Let's, for the moment and for purposes of discussion, agree that it is a good idea for the federal and state governments to spend money that they don't have to help the unemployed and to pump money into the struggling economy. It's a Keynsian economic premise and it's the Democratic Party agenda. Let's, as Edmund Wilson said, "Suspend disbelief," just for a moment.
Remember, this speculation here is hypothetical. Why would all those borrowed billions (which must be repaid) be spent on building a transportation system that will be used only by guys in suits and ties, and their female counterparts? Is it not clear that regular people ride on regular trains, and the "Leisure Class" (as Thorstein Veblen called them), ride on high-speed trains?
Who do you think are all those HSR passengers in France, or Japan, or Spain? Check the ticket prices on the Web. HSR tickets are the most expensive train tickets you can buy (unless of course, you are taking a compartment on the Orient Express).
Look at it this way; no construction workers building this train will ever ride on it; they couldn't afford to. It's only the professional classes with laptops, such as people with corporate travel expense accounts, that will be the customers for this very exclusive service. Why don't more people understand that? Does Joe Six-Pack believe he will be riding high-speed rail? Not a chance!
As we all kow, the HSR's intended route and initial construction takes it through the California Central Valley, where it will split a number of farms in two, and otherwise produce considerable disruption to a highly valuable region of the California economy.
So, picture a 200 mph train flashing across this agricultural world, watched by all the farm workers, looking through the windows flashing by at the well-to-do riding this train; a train that they will never see the inside of. A train built with our tax dollars.
Can you see now why comparing HSR with the Interstate Highway System is a false comparison? Most of America's infrastructure projects are for the benefit of everybody. Not High-Speed Rail!
I don't want to make a Marxist case about this, but clearly, there is a distinction being drawn between the "Masses and the Classes." The former, the masses, tend to use public transit -- out of necessity -- for their daily commute. They often have no other choice. The latter -- the classes -- have several transit choices and can afford all of them. High-Speed Rail clearly segregates these two populations. Indeed, that may be one of HSR's attractions for "the classes;" that is, the exclusivity and prestige.
If there is even a grain of truth in this argument, then one must agree how strange it is for the Democrats, the party of ordinary people; that is, the unemployed -- those from Main Street and NOT from Wall Street or the Executive Suite -- to be so avidly supporting the construction of high-speed rail.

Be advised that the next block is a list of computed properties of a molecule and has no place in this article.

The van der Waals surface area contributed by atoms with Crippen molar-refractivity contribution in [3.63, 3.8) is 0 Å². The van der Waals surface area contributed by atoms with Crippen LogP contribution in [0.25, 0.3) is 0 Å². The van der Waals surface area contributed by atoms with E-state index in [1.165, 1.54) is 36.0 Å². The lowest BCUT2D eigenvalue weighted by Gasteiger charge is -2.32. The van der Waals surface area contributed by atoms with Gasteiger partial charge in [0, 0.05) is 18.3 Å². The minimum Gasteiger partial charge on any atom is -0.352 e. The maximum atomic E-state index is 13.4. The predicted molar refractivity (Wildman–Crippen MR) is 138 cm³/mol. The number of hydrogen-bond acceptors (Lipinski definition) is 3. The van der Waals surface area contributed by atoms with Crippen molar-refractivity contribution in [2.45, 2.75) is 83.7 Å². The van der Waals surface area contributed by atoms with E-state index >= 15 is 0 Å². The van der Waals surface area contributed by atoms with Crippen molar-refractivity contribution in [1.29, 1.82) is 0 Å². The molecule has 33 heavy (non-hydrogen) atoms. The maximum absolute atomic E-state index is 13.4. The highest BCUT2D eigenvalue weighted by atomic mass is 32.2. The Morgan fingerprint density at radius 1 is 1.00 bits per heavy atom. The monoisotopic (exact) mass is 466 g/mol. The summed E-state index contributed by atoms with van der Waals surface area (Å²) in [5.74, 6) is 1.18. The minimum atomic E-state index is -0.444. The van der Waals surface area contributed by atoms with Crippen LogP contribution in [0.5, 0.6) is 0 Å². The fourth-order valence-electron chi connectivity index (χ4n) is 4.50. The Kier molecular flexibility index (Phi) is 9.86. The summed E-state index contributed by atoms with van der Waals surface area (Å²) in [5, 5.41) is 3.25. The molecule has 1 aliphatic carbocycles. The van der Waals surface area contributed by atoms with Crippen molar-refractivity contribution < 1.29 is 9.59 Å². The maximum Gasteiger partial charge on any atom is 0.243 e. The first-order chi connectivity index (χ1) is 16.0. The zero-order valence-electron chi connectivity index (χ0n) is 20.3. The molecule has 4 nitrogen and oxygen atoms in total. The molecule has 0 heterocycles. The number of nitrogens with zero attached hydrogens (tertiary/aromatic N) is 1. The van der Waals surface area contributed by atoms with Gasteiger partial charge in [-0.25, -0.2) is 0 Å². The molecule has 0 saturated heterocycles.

It's not like there aren't many other, hugely pressing construction opportunities that would, in fact, make a productive life easier for the large mass of middle- and lower-middle-class working people in the US, especially in all the high-population regions and cities, including the Los Angeles Basin and the Bay Area.
Why, for example, doesn't the Secretary of Transportation concern himself much more about commuter transit where people actually live and work, where there is all that congestion that high-speed rail can't fix, AND where transit is in deplorable condition? Why is he pushing a fancy-pants train on us which many of us can't afford to ride if it does ever get built?
How much more hiring could go on for the vast amount of desperately needed repair and upgrading of urban and regional transit systems? That is what I would expect from my Party. Fix the problems were ordinary Americans live and work. Not building luxurious premium trains for rich people.
How much would the economy and the environment benefit if getting around in our towns and cities was enabled
through government support; that is, if we made intra-city transit a higher priority than inter-city transit? After all, that's where the problems are that the HSR promoters claim that their zippy train will solve between the cities -- which is where all those problems aren't.
I find the irony in this situation really hard to understand; that the Republicans, 'the Party of the rich,' oppose a train for the rich. While the Democrats -- the Party of the People -- support it and wish it to be built with our tax dollars.
It certainly is a dilemma for me, a Democrat. Why isn't my Party opposing the construction of an inter-city luxury train, while I would expect the Republicans to build a fancy train for all their wealthy friends? I'm not supporting this, I'm just saying it would make more sense. As it is, it's the other way around and I find it perverse.
There's something very wrong here, and it appears to be ignored by my fellow Democrats. Even now in my "golden years," I may have to switch to becoming an "Independent."